Sin City: A Review by Nate Hill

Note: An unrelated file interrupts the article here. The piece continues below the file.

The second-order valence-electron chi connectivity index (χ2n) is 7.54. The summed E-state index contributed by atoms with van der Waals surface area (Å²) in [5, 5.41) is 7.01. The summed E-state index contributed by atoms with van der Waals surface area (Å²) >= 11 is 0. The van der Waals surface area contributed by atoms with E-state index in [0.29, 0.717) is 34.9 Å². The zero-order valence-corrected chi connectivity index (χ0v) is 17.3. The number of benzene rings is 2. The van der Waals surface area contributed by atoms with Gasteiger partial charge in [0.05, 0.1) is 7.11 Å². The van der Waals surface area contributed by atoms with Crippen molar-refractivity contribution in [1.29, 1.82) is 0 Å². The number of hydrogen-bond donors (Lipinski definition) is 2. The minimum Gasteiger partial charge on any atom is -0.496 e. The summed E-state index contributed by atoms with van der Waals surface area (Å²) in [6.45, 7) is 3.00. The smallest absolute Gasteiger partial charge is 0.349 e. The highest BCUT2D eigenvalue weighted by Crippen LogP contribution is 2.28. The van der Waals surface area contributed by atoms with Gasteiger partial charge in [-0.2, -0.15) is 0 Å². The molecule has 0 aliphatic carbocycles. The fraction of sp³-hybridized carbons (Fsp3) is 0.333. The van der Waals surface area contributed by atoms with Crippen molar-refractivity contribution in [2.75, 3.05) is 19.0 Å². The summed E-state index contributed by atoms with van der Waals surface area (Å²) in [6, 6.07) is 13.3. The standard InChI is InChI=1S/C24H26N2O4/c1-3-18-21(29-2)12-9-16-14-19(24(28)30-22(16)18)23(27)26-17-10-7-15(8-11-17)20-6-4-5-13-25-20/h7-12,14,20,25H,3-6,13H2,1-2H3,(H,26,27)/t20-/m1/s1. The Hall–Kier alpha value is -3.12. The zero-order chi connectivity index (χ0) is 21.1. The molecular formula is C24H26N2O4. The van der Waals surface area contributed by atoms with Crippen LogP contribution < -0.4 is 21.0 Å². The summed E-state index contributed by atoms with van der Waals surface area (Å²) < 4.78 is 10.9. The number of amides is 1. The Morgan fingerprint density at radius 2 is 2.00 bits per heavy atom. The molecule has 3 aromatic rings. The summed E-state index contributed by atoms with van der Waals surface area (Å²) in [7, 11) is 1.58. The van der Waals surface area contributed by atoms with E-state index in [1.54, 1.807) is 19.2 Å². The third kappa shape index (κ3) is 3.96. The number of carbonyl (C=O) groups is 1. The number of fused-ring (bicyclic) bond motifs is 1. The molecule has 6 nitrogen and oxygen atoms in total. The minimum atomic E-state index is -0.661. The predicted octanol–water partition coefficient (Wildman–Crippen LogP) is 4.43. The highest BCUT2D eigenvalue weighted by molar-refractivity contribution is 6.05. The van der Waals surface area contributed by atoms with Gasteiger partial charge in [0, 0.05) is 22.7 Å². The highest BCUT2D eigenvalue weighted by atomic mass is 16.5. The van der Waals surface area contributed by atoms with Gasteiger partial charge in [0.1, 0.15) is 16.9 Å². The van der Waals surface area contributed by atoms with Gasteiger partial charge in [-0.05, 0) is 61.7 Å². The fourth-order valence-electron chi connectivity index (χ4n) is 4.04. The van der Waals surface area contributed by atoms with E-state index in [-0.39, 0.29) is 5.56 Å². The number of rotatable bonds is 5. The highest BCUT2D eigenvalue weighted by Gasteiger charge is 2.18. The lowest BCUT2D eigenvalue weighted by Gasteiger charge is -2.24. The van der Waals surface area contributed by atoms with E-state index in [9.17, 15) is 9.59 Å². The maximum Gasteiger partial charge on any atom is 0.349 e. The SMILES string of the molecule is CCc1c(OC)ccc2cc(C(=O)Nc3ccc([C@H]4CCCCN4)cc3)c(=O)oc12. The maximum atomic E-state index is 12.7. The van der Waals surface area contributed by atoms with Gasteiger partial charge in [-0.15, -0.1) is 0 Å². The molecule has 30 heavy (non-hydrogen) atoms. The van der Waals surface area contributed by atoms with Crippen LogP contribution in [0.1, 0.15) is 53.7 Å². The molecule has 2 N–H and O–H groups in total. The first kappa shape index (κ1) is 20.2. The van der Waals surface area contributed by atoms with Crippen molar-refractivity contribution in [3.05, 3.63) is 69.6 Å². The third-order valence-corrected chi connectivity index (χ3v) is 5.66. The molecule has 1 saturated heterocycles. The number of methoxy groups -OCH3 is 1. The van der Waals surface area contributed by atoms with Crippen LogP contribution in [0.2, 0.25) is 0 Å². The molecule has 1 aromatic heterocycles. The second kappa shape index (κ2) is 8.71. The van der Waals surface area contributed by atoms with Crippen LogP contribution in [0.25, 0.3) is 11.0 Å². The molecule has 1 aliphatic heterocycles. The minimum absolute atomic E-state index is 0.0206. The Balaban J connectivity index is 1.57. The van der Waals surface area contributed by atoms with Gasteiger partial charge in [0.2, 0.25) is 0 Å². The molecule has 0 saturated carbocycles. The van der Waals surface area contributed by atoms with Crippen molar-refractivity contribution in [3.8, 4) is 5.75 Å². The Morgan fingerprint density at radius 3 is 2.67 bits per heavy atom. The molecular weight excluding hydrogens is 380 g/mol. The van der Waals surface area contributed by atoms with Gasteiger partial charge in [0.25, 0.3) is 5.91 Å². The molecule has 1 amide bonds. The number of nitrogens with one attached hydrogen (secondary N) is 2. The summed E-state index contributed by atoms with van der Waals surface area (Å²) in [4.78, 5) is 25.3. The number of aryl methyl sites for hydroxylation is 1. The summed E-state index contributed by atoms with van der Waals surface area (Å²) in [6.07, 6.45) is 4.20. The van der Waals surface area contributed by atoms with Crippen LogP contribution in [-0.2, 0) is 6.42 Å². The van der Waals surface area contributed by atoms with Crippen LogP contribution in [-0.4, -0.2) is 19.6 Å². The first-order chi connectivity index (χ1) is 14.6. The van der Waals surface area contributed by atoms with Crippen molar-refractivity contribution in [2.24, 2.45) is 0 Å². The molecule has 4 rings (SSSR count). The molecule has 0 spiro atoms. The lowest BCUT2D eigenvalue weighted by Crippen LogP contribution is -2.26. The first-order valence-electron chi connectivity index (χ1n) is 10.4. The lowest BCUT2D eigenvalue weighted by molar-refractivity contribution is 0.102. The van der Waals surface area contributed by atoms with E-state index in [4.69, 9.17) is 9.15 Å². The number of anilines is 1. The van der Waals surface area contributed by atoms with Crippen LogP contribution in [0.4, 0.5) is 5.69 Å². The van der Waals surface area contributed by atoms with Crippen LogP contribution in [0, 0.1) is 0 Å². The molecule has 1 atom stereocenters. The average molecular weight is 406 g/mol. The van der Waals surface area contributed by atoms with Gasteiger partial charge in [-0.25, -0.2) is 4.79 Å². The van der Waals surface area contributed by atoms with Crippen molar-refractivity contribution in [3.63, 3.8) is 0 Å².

I remember seeing the edgy character posters for Robert Rodriguez’s Sin City hanging on the movie theatre wall when I was younger, having no idea what Sin City was or any knowledge of the books, but thinking they looked incredibly cool and enticing. Then the trailer came out, and it was all I could think, talk or breathe about for months leading up to its release. I was obsessed. When opening weekend arrived I got my dad to take me, and spent two unforgettable hours of cinematic nirvana in a dark auditorium that was packed to the gills with fans old and young alike, each basking in the delectable black, white and colour speckled glow of the piece unfolding in front of us. I had never seen anything like it, and it blew my system into sensory orbit like nothing had before. Around this time I was just discovering a lot of Rodriguez’s and Tarantino’s career, poring over pulp and crime thrillers from all across the decades as my love for cinema expanded, and this was something I just knew would be special as soon as I saw that first provocative teaser poster. The innovation and artistic ambition used by the ever resourceful Rodriguez and his team led to gleaming critical reception, a massive box office hit and one of the most gorgeous pieces of art in the motion picture realm. His decision to simply lift the still frames out of Frank Miller’s graphic novels was something that not every director would be able to go along with, let alone wrap their minds around (director’s are a finicky lot who always have thir own bright ideas, even when the source material is already gold). Rodriguez was so in love with the books that he envisioned them onscreen just the way they were drawn, and that’s pretty much what you get in the film. The pre-credit sequence sets the dark, vibrant, moody and impossibly lurid setting of Basin City, a rotting heap of corruption  where almost everyone is either corrupt, sleazy or just outright evil, and even the ones that aren’t deal out some pretty heinous bouts of violence themselves. The prologue involves girl in in a red dress (Marley Shelton) conversing with a mysterious, well dressed man (Josh Hartnett). The scene takes a turn for the dark and tragic, we zoom out as Rodriguez’s self composed gutter lullaby of a score grinds into motion, and the glowering opening credits trundle by, a moment of a pure joy for anyone watching. The film is separated into three central vignettes, each from a different volume of the comics. The first, and strongest, features a sensational Mickey Rourke as Marv, a hulking bruiser built like six linebackers and basically impervious to anything that could kill a human being. After a heavenly night with hooker Goldie (Jaime King), he wakes up to find her lying dead next to him, not a mark on her. This gives his set of talents a purpouse beyond bar fights and roughing up abusive frat boys, and he wages a war of ultraviolence in her name, to his grave if he must. There are some villains in these stories that seem to be dredged up from the very bottom of the last pit of hell, just the worst of humanity’s many deplorable qualities. Marv eventually runs into evil arch bishop Cardinal Roark (a devious Rutger Hauer) and insane cannibal ninja sicko Kevin (Elijah Wood will haunt your nightmares)., on his bloody quest. Rourke’s genius even shines out through 12 pounds of prosthetic makeup slapped all over his mug, and he captures the wayward warrior soul in Marv, a restless anger and old school, Charles Bronson esque charm by way of Frankenstein’s monster. His work is a great way to kick off the first third of the film, and the gravelly narration hits you right in the film noir nostalgia. The second segment is a lot more lively, with far more people running around, sans the melancholy of Rourke’s bit, and instead emblazoned with a war cry of a story starring Clive Owen as Dwight, a hotshot tough guy who gets on the wrong side of seriously scummy dirty cop Jackie Boy (a growling Benicio Del Toro having a ball) who likes to beat up on waitress Shelley (Brittany Murphy). Dwight pursues him to Old Town, a district run by lethal militant prostitutes lead by no nonsense Gail (Rosario Dawson can use that whip and chain on me anytime). Then everything goes haywire (I won’t say why), and Michael Clarke Duncan gets involved as a weirdly articulate, golden eye sporting otherworldly mercenary named Manute. This middle section is the one that feels most like a comic book, where as the other too have more of a noir flavor, like their old Hollywood roots. The third and most depraved chapter (which is no light statement in this town), sees aging Detective John Hartigan (Bruce Willis) lay his life down in order to protect young Nancy Callahan from a terrifying pedophile child killer (Nick Stahl) who is the spawn of despicable US Senator Roark (Powers Boothe sets up a cameo of the pure evil he would go on to exude with his much larger role in the sequel). Jessica Alba plays the adult version of Nancy, now an exotic dancer and once again in danger from Stahl, who now has some… interesting changes to bis appearance, courtesy of genital mutilation from Hartigan years before. It’s one demented set of stories that would be almost too much to take in the real world, but this is Sin City, a realm that exists in the darkest dreams of Raymond Chandler and his ilk, a seething netherworld of stunningly beautiful women, ghastly corruption and terror,  and good deeds that go unheralded in the night, bloody retribution perpetrated by antiheros and tragic scapegoats who know damn well what a pit of hell their town is, and that nobility is but a drop in the bucket of injustice they wade through on their way to violent exodus. The cast list goes on for miles longer than I’ve mentioned so far, but look out for Alexis Bledel, Carla Gugino, Michael Madsen, Jude Ciccollela, Nicky Katt, Nick Offerman, Tommy Flanagan and Devon Aoki as Miho, a deadly little hooker assassin who can turn you into a pez dispenser with her razor sharp katana. The level of violence on display throughout the film is so far over the top that after a while it seems almost Looney Toons in nature. Throats are slashed, heads are removed, testicles are ripped off, skulls are crushed and all manner of maiming and murder inflicted. What made it acceptable with the ever gay MPAA though is the fact that mic of it exists in the black and white mode of visual storytelling, and only a few instances of actual red blood seen.  That goes for more than just the violence though in terms of color. Amid the sea of stark black and white there are beautiful hidden gems of colour that you have to train your eye to find. A pair of green eyes, a crimson convertible cadillac, the sickly yellow pallor of Stahl’s mutated skin. That’s but a taste of the patchwork quilt of visual artistry you are treated to here, and has constantly been emulated in either work since, but never quite effectively as here. That’s the idea of it though, a heavily stylized piece of hard boiled neo noir that exists simply to plumb the very depths of darkest genre territory, do justice to Miller’s books with a laundry list of wicked actors, a bonus scene directed by Quentin Tarantino and a story that’s pure noir to its bloodstained bones.